We didn’t capture any works from his middle periods. Surrealist works often bore me, as they often seem to draw upon similar ideas of melting forms and objects out of scale amidst plain planes. But I liked several of his dot paintings. He created those by painting a background in oil and then, suspended in a sling over his larger works, applied large dots of paint with a wooden dowel, leaving high bumps of contrasting color.

The sling Vance Kirkland suspended himself in to create some of his dot paintings

He liked to relate some of his late works to astronomy, such as 1980’s Explosions of Energy on a Sun 25 Billion Light Years from Earth and The Energy of Explosions Twenty-Four Billion Years BC in 1978, and Forces of Energy in the Open Star Cluster K 1, which he painted in his last year on Earth. A lovely ribbon dress by Nadezhda Bogdanova was inspired by one of his dot paintings.

Forces of Energy from a Sun in the Open Star Cluster K 1 by Vance Kirkland

But the real stunner from his dot paintings was 1975’s The Illusion of Floating Mysteries in Red Space. My still photograph did not capture the effect he achieved, where the darker objects appear to float in front of the red background. It was somewhat disturbing to perceive the illusion a distance from this large painting and then approach to see it dissolve into obvious blobs of oil paint.

The Illusion of Floating Mysteries in Red Space by Vance Kirkland

Casa Bonita

Casa Bonita

Having grown up in Oklahoma City with Casa Bonita as a fun treat, I had been looking forward to returning to the sole remaining Casa Bonita restaurant. It features cliff divers, and I had not been there in decades. But the return was ignominious. We had a ludicrously long wait in line to order, worsened by inconsiderate families who waited until reaching the cashier at the very end of the long wait to debate at length what to order. From there we proceeded into a crowded and noisy venue, sat near the cliff diving show with deafening narration from a sound system turned up way too high. The food, except for the sopapillas, was as mediocre as ever, and Wendy was absolutely miserable. We quickly bailed.


Thankfully our next stop was with the Falkners in Louisville, which a friendly host at the Kirkland Museum had politely indicated was pronounced like Lewisville, not Lueyville or Lou-a-ville. It was great to see Sam and Ardith again and find them doing so well. Our gracious and friendly hosts led us to The Huckleberry downtown where we enjoyed dinner with them and their son, Grant, who attends the prestigious Colorado School of Mines. Their daughter Julia had already flown the nest for New York.  In 2014 she was named a National Student Poet and was part of a White House poetry reading with First Lady Michelle Obama. She graduated from Smith and now works for Penguin Books. Both Sam and Ardith are smart cookies who have raised some very bright kids!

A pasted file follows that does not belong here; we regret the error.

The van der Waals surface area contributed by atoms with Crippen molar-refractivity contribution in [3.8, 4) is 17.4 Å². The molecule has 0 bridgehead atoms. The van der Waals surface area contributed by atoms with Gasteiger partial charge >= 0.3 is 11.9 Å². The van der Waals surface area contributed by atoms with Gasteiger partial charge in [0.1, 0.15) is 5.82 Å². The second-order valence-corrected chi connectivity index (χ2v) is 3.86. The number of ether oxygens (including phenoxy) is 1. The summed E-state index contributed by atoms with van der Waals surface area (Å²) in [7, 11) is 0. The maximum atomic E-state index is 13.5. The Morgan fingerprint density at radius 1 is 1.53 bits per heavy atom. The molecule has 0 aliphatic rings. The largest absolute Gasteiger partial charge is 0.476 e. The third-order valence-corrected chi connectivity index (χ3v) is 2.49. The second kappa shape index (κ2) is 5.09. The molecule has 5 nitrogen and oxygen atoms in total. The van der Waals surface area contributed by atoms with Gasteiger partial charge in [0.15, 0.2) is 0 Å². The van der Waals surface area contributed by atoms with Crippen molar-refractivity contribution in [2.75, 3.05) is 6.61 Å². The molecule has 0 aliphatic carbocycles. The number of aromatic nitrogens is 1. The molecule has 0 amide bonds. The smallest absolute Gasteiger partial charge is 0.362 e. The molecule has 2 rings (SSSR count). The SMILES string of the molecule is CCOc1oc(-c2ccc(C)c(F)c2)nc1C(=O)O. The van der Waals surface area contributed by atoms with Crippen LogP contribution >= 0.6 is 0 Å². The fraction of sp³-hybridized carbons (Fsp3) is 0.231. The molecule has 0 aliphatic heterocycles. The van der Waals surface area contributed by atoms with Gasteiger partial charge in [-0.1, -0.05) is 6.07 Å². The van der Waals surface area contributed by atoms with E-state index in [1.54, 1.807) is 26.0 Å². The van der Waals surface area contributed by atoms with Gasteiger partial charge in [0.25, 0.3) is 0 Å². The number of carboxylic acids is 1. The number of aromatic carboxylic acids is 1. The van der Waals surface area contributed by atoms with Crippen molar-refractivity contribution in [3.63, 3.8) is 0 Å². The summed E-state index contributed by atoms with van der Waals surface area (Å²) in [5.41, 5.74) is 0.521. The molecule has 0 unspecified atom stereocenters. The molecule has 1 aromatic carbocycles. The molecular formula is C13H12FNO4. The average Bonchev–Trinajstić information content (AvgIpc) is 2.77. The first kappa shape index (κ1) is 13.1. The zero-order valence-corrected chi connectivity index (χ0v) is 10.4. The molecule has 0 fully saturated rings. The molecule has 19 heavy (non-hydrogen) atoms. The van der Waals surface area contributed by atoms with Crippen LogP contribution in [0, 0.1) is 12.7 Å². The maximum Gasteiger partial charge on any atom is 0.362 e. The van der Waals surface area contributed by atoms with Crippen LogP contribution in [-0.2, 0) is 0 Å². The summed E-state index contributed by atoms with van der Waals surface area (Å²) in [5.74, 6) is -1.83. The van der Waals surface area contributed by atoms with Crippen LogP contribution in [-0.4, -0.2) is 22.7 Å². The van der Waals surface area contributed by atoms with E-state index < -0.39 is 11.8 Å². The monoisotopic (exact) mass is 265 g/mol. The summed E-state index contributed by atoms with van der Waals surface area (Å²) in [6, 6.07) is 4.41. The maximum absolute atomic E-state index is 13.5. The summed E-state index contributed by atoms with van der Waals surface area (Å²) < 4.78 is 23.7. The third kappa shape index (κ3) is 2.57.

That evening, after Wendy and Ardith had gone to bed, Sam and I stayed up to watch Room 237, a documentary about crackpot theories on symbolism in Kubrick’s The Shining film. Sam had introduced me to Kubrick films back in our college days, and we had fun guffawing at the crazier ideas. Purely by coincidence, I had recently seen several of Rob Ager’s videos analyzing different Kubrick films, including The Shining. I agree with some of Ager’s points, while others struck me as tenditious and highly improbable. I was not surprised to later learn he was approached about being part of Room 237 and had wisely refused. I was happy to later find out that Rob actually enjoyed the documentary.

The next morning the Falkners cooked breakfast for us before we had to head back home. Wendy was impressed with how fast Ardith’s convection oven cooked some muffins, prompting her to later try out for the first time the convection feature on our ancient JennAir oven at home. And Wendy also loved the crushed ice dispensed from the door of the Falkners’ refrigerator, which would prompt us to update our kitchen to a side-by-side refrigerator-freezer with in-the-door ice and water. We had to special order a narrow unit to fit the slot in our galley kitchen, which delayed its delivery by over a month. During the wait, I noticed on Amazon’s Prime Day there was a sale on an Opal Countertop Nugget Ice Maker. Wendy loves the little ice pellets it produces.

The traffic in Denver was pretty hectic as we began our journey home. We tried to stop at the botanical gardens on our way through, but the lousy traffic and packed parking sent us on down the interstate for our two-day trip home via Kansas. We had some bizarre stops picked out for our journey through the sunflower state, which will be covered in the next and final post about our trip.

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Western Loop, Days 11-12: Kansas Folk Art >

Western Loop, Day 8: Victor

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Western Loop, Day 8: Victor

Trip Dates: June 14, 2019 | Photo Album

A highlight of our vacation would be meeting up with folks on the Front Range of the Rockies. We first rendezvoused with Betty and John Henderson in Manitou Springs. They had been fishing with some of their family members for several days on Taylor Park Reservoir, a three-hour drive to the west. The focus of our time together would be a day trip to Victor for a rock and mineral show.

Manitou Springs

We stayed at the Magnuson Grand Pikes Peak, with a view of the mountain in the distance. I picked out the Crystal Park Cantina for our rendezvous dinner in Manitou Springs. John and Betty were far more familiar with the town than we, but had not ventured south into Crystal Park, which is a 2,000-acre gated community. The restaurant was the Mission Bell Inn under the Masias family from 1962 until it was purchased by Justin Armour and partners in 2011. He was a wide receiver for the Denver Broncos in 1999 when the team won Superbowl XXXIII and later became the Manitou High football coach. His mother, Anne, signed on to assist with the cooking after having run other eateries in the area.